By Terry Thompson and Hill View Farms LLC


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INSTALLATION over well drained soil    30 second Video Clip or a  4 minute  Video Clip

----- Original Message -----
From: Debbie Williams
Sent: Saturday, March 18, 2006 12:44 AM
Subject: Stall Skins and Misty

 Hey Cathy,  I am writing the story about Misty and the stall skins. 

 Misty's New Stall: We ordered a stall skin for one stall.  In preparation, we dug out the dirt.  David dug a pit in the center, along with shallow trenches running from the pit.  It looked like a drawing of the sun with the sunrays.  We put gravel in the pit and trenches.  Covered all of that with a layer of sand.  (Poor Misty.  Before the sand was added, when she stepped into her stall at that stage of construction, her hind-end would tremble and hunker when she felt the gravel because the ground felt unsteady.)  Last step after the sand -- Hurray! -- the actual skin.  Put the coving around to hold the skin, trimmed the skin, attached with screws with washers.  We completed the stall with fresh clean shavings. The first time Misty was in her new stall, she did not want to leave.  Normally she is turned out first because she gets antsy being left.  (I have begun leaving the horses out due to the time of year,) Well, when the stall door was opened for her to exit, she would not budge.  The evening feeding was the same.  The next morning it took putting a lead rope around her neck to get her out of her new stall!  Tell me our animals do not appreciate having plush homes!  She must finally realize that she can return to her nice stall again because she is now back in the routine of exiting when asked. Misty has pooped & peed in her stall.  It is easy to scoop out the manure, although a bit like finding Easter eggs  (I put too much bedding in – won’t do that again).  LOL.   And the stall is very dry.  And most of all, no dust!!!  Of course the long-term is yet to come but we love the concept and after what we have seen in these few days we are definitely going to do the other two stalls.


 Due to environmental issues, some installations must be made over concrete where run off is contained.  The following is how the application of Stall Skins is performed. 

I hope this following information is helpful. (dated 5/21/02) We have been using the mats for over 18 months and are very happy with them. We have 10 stalls – seven 12 X 12 stalls and three stalls that measure 12 X 16 (for foaling).
Terry Thompson, TN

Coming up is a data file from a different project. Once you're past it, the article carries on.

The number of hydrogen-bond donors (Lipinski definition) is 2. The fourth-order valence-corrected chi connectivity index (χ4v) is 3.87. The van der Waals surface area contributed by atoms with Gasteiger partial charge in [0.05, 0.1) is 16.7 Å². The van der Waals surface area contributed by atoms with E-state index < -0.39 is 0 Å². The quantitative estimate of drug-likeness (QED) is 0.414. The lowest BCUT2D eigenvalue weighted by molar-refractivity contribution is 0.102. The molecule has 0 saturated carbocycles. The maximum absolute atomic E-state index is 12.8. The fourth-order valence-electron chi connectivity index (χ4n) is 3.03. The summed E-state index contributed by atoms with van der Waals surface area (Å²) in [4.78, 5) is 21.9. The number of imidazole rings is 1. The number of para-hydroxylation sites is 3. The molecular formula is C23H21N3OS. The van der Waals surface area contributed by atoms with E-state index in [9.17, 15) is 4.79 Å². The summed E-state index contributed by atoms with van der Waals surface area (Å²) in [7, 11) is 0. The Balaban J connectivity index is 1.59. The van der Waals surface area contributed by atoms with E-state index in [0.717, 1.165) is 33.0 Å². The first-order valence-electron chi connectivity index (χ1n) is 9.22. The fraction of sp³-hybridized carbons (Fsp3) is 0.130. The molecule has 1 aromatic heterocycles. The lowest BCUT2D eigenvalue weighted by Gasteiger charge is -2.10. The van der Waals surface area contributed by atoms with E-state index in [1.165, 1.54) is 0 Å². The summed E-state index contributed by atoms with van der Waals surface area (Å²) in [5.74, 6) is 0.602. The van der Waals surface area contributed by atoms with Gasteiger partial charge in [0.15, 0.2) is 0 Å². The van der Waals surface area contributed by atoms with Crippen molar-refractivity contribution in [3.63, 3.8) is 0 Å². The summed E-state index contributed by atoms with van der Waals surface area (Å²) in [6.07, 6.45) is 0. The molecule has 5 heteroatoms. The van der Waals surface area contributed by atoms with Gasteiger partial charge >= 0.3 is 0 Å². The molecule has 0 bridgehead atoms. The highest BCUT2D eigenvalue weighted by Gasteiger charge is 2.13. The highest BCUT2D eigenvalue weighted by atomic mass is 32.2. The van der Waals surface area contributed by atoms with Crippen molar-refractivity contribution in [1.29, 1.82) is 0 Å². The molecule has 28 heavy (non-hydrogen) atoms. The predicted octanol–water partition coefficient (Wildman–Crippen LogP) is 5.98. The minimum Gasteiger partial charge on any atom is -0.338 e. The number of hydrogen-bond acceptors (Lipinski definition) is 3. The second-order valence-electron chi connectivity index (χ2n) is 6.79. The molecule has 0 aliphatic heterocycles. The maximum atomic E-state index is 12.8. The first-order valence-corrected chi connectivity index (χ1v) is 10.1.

Dig out the center of the stall to a depth of approximately 8 inches by 10 inches wide. If you are going to do multiple stalls you should then dig a trench to the side edge of the stall so that you can join the drainage pipe to the next stall (going under the wall and continuing on in that fashion until you have joined all of your stalls in one continuous drain pipe). Put your PVC pipe in (we used 6 inch pipe in the trenches and an 8 inch pipe going up to the surface for the drain portion. We shaped the floor of the stall so that they dropped 1 inches from the outside edges toward the center. By doing this you provides a natural slope to the center of the drain that moves urine toward the drain. In other words, the concrete was 4 inches deep around the perimeter of the stall and only 3 inches deep at the drain in the center of the stall. Before pouring we also measured and shaped where the drain plate would go over the drain – making sure when it was in place it would be recessed into the floor and the surface of the drain would be flush with the floor. We instructed the concrete people to make the surface a smooth finish as opposed to a rough or brushed finished. The reason you will want a smooth finish is that you will want to seal the concrete and a rough finish will, with time, shed the raised particles and open up microscopic surfaces that are unsealed and will be prone to absorb urine and urine odors. As your horse will not be standing directly on this surface you don’t need to worry about how slick it is – in fact the smoother, the better. We went to a local steel store and had them cut plates of steel to place over the center drain. We drilled approximately 20 1/4 inch holes into the plate and placed it into the recessed drain area. After the concrete had dried, we then rolled the concrete floor with concrete sealer to insure our stall would never absorb urine. The next step was to place mats in the stall on top of the concrete. These mats were the type you would find in wash rack areas. They were 4 X 6 foot mats with 1 inch holes over the entire surface with nubs on the bottom of the mat which not only insures they provide cushioning for horses standing on them but also allow the urine to pass under them and move to the drain. These mats can be purchased through Hill View Farms (rubber ring mats) It will take 6 of these mats to do a 12 by 12 foot stall. You can trim them for an exact fit. We next installed the Stall Skins over the top of the mats per the instructions of the manufacturer of the Stall Skins.